At least, that's the story Ozzie Guillen was telling before Thursday's series opener with the Rays.
"Just get better at-bats than what he's got and be aggressive," said Guillen of Anderson. "That's it. I sound like 2006 when he was in the plans every day. I had to answer the same questions. What do you need from him? Better at-bats. That's all. Be aggressive."
Anderson's first at-bat in Thursday's game came with A.J. Pierzynski on third, Alexei Ramirez on second and one out in the second inning. Anderson popped out to shortstop Jason Bartlett without advancing the runners or scoring the frame's third run for the White Sox.
That particular result would not be placed by Guillen in the good at-bats ledger. Even with Scott Podsednik back working for the White Sox at Triple-A Charlotte, the job belongs to Anderson until further notice. Of course, Guillen would feel better about the situation if Anderson's offense came close to matching his stellar defensive ability.
"We're not going to win every game, but I expect a lot better things from Brian," Guillen said. "If Brian doesn't do the job, somebody else will. Who? We got to figure out who it's going to be. I think it's about pitching and defense. The guys we got here, we believe they can do it. But right now, I don't have a Plan B or C if Brian doesn't do the job. I want to see Brian's at-bats and see how that works."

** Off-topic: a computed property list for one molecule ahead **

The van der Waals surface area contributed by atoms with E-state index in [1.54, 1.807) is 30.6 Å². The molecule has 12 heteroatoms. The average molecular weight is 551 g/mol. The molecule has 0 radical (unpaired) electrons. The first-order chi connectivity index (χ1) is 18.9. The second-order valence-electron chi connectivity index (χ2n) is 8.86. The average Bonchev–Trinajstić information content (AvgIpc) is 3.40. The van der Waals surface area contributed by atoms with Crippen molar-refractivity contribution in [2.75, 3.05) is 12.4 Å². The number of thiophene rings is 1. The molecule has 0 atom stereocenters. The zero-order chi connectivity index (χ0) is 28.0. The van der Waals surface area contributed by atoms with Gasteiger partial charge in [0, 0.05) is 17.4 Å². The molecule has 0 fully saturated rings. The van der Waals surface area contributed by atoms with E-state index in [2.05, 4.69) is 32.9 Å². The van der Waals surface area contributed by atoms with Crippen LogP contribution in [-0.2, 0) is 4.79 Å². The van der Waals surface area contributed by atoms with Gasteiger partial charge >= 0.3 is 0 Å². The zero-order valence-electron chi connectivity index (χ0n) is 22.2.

"Maybe he is what he is," said Guillen of the team's top pick in the 2003 First-Year Player Draft. "We made a lot of mistakes with first-round picks for a long time here. Thank God we changed that scenario. But I think whoever picked him in the first round, the tools are there. He's got the tools. But he's got to show people the tools. [Just] because you have tools [doesn't mean] you can play in the big leagues. You got the tools. We believe he's got the tools. We're waiting for the tools.
"There is not a legit center fielder out there that we can look for. We're trying to put the best guy there. The one thing about it, I'm begging those guys to start playing the way we think they can play."
Scott Merkin is a reporter for MLB.com. This story was not subject to the approval of Major League Baseball or its clubs.